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Child (The Persuader, etc.) brings back his intrepid hero, Jack Reacher, for another excellent mystery, which steps back in time to the eventful first few weeks of 1990. The Berlin Wall has just come crashing down, marking an end to the Cold War, and as a result, the U.S. Army is facing a massive restructuring of purpose and personnel. During this turbulent time, 29-year-old Reacher, an MP major stationed to a base in North Carolina, is called on to investigate the death of a two-star general found dead in a seedy motel. Veteran reader Wolf, who has given voice to Reacher in seven previous novels, slips easily into this character; his calm, thoughtful delivery fits perfectly with Reacher's contemplative first-person narration. Wolf uses his voice to draw listeners into Reacher's investigation, as the MP ponders each clue and follows a trail of cover-ups and murder to the highest echelons of the military. Although Wolf struggles a bit with his French accents, his narration complements one of the best novels in Child's series.
Copyright © Reed Business Information, a division of Reed Elsevier Inc. All rights reserved. --This text refers to the Audio CD edition.
*Starred Review* Child's eighth Jack Reacher novel isn't a classic thriller in the mold of its predecessor, Persuader [BKL Mr 15 03], but it's just as compelling. This time Child sticks closer to the police-procedural formula, lavishing on investigatory detail and building suspense gradually rather than propelling the reader ever forward with high-octane thrills. The story, which hinges on the death of a general in a lowlife motel outside Fort Bird, North Carolina, moves back in time to the early nineties, when Reacher was an up-and-coming military policeman. Trying to recover the dead general's briefcase, which contains sensitive information regarding the army's post-cold war plans, takes Reacher and his partner, an African American female, deep into the treacherous heart of military bureaucracy--and into a tragic by-product of the "don't ask-don't tell" policy regarding gays in the armed forces. In a subplot involving Reacher's mother, ill with cancer, Child also incorporates some fascinating backstory regarding Reacher's childhood as an army brat. Known for his hold-your-breath action scenes, Child proves equally adept at portraying how a criminal investigation uses the smallest of building blocks (a yogurt container) to construct a compelling circumstantial case. Combine that with finely textured relationships--always an extra dimension in this series--and you have a novel that takes Child in a new direction (more Michael McGarrity than Stephen Hunter) but does so flawlessly. Bill Ott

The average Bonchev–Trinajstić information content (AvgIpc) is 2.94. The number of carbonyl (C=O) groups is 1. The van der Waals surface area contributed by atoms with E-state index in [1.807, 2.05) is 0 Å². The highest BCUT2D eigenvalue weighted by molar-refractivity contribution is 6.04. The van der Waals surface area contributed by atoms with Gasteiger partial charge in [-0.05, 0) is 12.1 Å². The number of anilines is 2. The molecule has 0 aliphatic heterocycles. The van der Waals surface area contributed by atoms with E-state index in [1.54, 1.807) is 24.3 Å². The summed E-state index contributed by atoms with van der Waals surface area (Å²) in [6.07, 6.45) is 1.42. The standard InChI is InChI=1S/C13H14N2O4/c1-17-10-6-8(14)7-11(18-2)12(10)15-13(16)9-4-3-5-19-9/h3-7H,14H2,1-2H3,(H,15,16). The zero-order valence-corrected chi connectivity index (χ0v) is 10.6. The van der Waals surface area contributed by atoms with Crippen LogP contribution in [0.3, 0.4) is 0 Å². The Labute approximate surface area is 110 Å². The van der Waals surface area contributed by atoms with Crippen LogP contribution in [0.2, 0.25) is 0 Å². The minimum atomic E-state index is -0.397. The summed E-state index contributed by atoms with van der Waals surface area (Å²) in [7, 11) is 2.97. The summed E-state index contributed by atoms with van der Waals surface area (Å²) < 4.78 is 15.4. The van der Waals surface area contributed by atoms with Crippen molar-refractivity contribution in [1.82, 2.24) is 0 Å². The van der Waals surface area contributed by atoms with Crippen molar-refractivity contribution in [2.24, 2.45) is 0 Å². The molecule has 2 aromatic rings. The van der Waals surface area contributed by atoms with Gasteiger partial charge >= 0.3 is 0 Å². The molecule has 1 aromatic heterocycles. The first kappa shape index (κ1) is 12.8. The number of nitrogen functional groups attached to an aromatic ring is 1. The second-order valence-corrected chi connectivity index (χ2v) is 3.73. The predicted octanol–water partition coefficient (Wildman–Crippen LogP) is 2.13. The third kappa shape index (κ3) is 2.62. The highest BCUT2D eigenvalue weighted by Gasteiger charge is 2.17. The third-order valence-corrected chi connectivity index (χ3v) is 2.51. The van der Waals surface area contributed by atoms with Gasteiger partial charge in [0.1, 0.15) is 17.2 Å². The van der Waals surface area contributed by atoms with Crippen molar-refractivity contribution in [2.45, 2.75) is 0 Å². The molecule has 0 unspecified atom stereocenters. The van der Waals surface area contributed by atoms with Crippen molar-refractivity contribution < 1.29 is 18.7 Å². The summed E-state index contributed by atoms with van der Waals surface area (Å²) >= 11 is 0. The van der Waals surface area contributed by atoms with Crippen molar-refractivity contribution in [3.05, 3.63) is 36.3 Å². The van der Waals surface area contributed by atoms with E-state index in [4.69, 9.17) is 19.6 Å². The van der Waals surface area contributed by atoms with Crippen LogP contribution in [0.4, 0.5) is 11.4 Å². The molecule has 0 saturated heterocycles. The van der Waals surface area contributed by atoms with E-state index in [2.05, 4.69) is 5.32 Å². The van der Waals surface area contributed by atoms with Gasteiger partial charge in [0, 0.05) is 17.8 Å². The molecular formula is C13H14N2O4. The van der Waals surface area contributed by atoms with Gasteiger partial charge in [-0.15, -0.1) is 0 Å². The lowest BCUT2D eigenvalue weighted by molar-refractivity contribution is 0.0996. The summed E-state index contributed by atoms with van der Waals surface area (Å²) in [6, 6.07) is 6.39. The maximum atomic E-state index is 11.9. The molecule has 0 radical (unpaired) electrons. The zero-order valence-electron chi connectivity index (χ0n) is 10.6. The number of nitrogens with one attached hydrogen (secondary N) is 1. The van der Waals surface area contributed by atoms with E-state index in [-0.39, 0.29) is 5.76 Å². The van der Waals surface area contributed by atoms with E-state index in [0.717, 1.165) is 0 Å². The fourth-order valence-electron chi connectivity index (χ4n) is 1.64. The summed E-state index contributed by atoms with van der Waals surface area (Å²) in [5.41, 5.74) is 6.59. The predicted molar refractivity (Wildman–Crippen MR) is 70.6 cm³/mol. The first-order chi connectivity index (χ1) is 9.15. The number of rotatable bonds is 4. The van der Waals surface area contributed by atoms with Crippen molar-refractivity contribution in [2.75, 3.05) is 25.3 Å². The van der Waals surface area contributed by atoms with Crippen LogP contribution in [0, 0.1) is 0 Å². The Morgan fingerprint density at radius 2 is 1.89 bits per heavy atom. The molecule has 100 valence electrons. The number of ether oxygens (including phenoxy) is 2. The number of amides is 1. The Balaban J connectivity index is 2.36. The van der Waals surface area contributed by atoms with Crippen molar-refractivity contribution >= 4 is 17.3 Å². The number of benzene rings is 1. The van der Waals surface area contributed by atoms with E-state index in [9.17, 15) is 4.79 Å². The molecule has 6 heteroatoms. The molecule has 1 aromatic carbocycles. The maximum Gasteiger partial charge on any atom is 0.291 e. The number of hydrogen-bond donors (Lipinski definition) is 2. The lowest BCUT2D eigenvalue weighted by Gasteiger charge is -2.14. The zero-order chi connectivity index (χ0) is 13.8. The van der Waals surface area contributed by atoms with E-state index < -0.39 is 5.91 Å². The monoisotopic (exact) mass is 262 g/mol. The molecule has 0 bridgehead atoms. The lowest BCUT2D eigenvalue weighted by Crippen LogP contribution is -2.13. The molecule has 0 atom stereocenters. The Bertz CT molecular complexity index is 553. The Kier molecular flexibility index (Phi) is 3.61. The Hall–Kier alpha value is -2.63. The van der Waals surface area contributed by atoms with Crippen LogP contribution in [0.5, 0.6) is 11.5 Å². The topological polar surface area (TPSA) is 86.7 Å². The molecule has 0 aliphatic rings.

Copyright © American Library Association. All rights reserved --This text refers to an out of print or unavailable edition of this title.
I have read Lee Child on Jack Reacher before with some enjoyment. This tome was bogged down with detail. Read morePublished 1 month ago by Con
A book with action and detail. One that made Reacher more human and one I couldn't put down. I you have not read one of the series before, this is where to begin.Published 1 month ago by philm6
Even through a massive headache... I enjoyed reading this book. :)
Plots and intrigue, twists and turns, evilness and goodness. Read more
Interesting plot but not much action....a lot of jumping on planes and going back and forth to Europe.
Not the best Reacher story I have read.